We are looking for some way for applications to federate and communciate data. Traditionally used SQS, however developers have been generally unhappy about doing this and a call for using Celery. When backing Celery via SQS the permission set has been entirely open instead of paired down to a subset of queues based on prefix. I have been reticent to accept this as truth as I feel like there is somethign being over looked. However as an alternative there has been a request to back Celery via RabbitMQ.

The infrastructure group has been tasked with a system which may survive losses of multiple availability zones and still continue on. For the most part this goal has been achieved although the implementation has yet to be tested in production. If RabbitMQ was to be brought up as a service bus for the application then I would want to give the same gaureentee.

A quick search on running RabbitMQ in a high availability recommends clustering the nodes at the Erlang level and mirroring nodes. Talking with our internal Erlang expert, he came across fairly confident at least at the VM level Erlang should be able to reasonably handle cross-node failure. He mentioned in the past operational staff was concerned about cross subnet communication, possible because of latency.

Breaking out some Docker containers

No sense in spending forever reading about things. Time to get clustering and find some challenges. Version 3.7.5 is the version currently out there and available, so I will be playing with it. So an initial bootup of docker run --rm --hostname rabbit-a --name rabbit-a rabbitmq:3.7.5 produces a lot of usable output. This includes the cookie hash bfZtp3CPs22pTJUSTUEMLw==. Hopefully without this passed in it’s uniquely generated per container. Just a little farther down the page it describes how to pass this cookie in via the RABBITMQ_ERLANG_COOKIE environment variable.

Time to bring up a second container reusing the same magic. Using docker run --rm --hostname rabbit-b --name rabbit-b -e 'RABBITMQ_ERLANG_COOKIE=bfZtp3CPs22pTJUSTUEMLw==' rabbitmq:3.7.5 did not generate output with the expected cookie being used, having NaWmwlWMdOs0IEZO7lUtvg== used instead. Expectedly the application did not cluster since I derped on passing those options. If I had actually read the documentation closely I would have known the magic generated on the output is cipher text while the environment variable is in plain text. Time to reboot both containers.

Hmm, after some searching there was not an option I caught which describes how to detect the cluster. I am just going to hope the cluster is joined by multicast for right now and I will revisit the issue shortly. Well Discovered no peer nodes to cluster with definitely means there is more work to be done. Seems rabbit_peer_discovery_classic_config is the default discovery layer here. According to the RabbitMQ Cluster Formation and Peer Discovery guide the easiest approach is to modify a configuration file. Big question is could this be done with the existing image or do we need to add more layers?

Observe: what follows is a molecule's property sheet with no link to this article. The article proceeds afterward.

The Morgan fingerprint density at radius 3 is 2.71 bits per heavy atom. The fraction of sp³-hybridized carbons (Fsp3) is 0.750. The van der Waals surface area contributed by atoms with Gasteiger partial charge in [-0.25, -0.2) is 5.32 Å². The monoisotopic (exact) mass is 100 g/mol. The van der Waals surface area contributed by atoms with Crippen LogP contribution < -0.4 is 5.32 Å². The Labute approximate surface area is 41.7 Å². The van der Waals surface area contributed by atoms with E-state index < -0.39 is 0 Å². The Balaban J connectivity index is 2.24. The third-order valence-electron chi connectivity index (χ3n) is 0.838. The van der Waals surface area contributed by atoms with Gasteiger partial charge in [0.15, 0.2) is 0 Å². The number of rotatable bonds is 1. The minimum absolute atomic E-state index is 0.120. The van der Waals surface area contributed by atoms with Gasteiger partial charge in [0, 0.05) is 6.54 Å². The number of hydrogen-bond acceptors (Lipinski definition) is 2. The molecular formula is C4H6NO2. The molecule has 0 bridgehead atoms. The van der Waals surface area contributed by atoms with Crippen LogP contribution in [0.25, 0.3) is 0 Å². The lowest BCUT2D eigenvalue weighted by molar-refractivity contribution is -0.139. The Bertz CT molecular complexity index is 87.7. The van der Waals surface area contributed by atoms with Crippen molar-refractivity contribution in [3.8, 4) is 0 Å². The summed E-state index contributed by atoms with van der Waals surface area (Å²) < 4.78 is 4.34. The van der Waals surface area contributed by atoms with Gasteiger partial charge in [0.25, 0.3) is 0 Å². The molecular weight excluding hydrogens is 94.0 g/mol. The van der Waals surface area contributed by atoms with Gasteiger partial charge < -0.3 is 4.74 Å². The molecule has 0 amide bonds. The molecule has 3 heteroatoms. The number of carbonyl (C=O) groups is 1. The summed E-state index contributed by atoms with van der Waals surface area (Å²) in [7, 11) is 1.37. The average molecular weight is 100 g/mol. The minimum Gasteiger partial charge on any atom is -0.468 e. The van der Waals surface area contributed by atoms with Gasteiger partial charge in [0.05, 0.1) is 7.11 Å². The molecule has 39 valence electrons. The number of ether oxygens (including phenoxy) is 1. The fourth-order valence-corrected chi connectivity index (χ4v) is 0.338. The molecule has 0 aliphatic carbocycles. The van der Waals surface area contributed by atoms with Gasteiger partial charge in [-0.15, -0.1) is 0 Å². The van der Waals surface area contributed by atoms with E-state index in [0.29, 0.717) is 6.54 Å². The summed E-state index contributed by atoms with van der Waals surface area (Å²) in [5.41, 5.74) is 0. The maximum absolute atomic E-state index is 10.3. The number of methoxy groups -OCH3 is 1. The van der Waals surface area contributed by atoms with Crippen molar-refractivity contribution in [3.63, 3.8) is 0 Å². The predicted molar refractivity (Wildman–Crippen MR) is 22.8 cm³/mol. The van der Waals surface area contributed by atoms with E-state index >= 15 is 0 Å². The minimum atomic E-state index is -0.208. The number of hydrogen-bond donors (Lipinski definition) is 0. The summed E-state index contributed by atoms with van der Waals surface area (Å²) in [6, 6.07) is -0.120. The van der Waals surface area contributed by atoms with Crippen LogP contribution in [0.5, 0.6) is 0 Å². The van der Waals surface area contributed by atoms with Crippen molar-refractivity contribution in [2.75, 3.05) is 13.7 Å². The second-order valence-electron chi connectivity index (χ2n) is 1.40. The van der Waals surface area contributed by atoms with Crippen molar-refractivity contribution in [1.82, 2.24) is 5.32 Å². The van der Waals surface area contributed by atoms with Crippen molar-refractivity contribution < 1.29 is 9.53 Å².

Under the Additional Configuration section of the Docker documentation it looks like a flag like -e 'RABBITMQ_SERVER_ADDITIONAL_ERL_ARGS="-rabbit peer_discovery_backend [{rabbit_peer_discovery_dns}]"'.

Prior Art

Hmm, well that didn’t work as expected. Time to see what others have done. Hopefully I can find a compass for what to do.

Jay Johnson from Levvel’s Experience

First reasonable hit from the web search was Testing RabbitMQ Clustering using Docker – Part 1 which could be a gold vein of what I am looking for. They took the approach of rolling their own container. The article was written in 2015, so there is real possibility official RabbitMQ images weren’t available. Although curiously they do use docker-compose back when the tool was written in Python. No idea it was available back then.

Not bad for a guide so early in the product cycle. I wonder what lessons I can glean from it. Interestingly they use pre-baked magic cookies an a custom entry point. The config file which is baked into the image does not appear to utilize any of the clustering features. The start script is hopefully the meant of how they configure the image. Interestingly the images do not setup the initial plugins until the begins execution instead of during the build phase. Perhaps it depends on a special identifiers from the instance or the start time for them is insignificant.

A container from their example runs in one of two modes: either as the initial master node or as a clustered node. The master node is brought up without any special tuning. The clustered nodes run the additional commands rabbitmqctl join_cluster rabbit@$CLUSTER_WITH or rabbitmqctl join_cluster --ram rabbit@$CLUSTER_WITH depending if they are a RAM node.

Logs are kept within the container and tailed.

The major lessons from this article: another configuration mechanism is to ask RabbitMQ to join a cluster via the command line in the form rabbit@host. This may or may not need the Erlang VMs already clustered.

I will need to return to this exploration at a later date.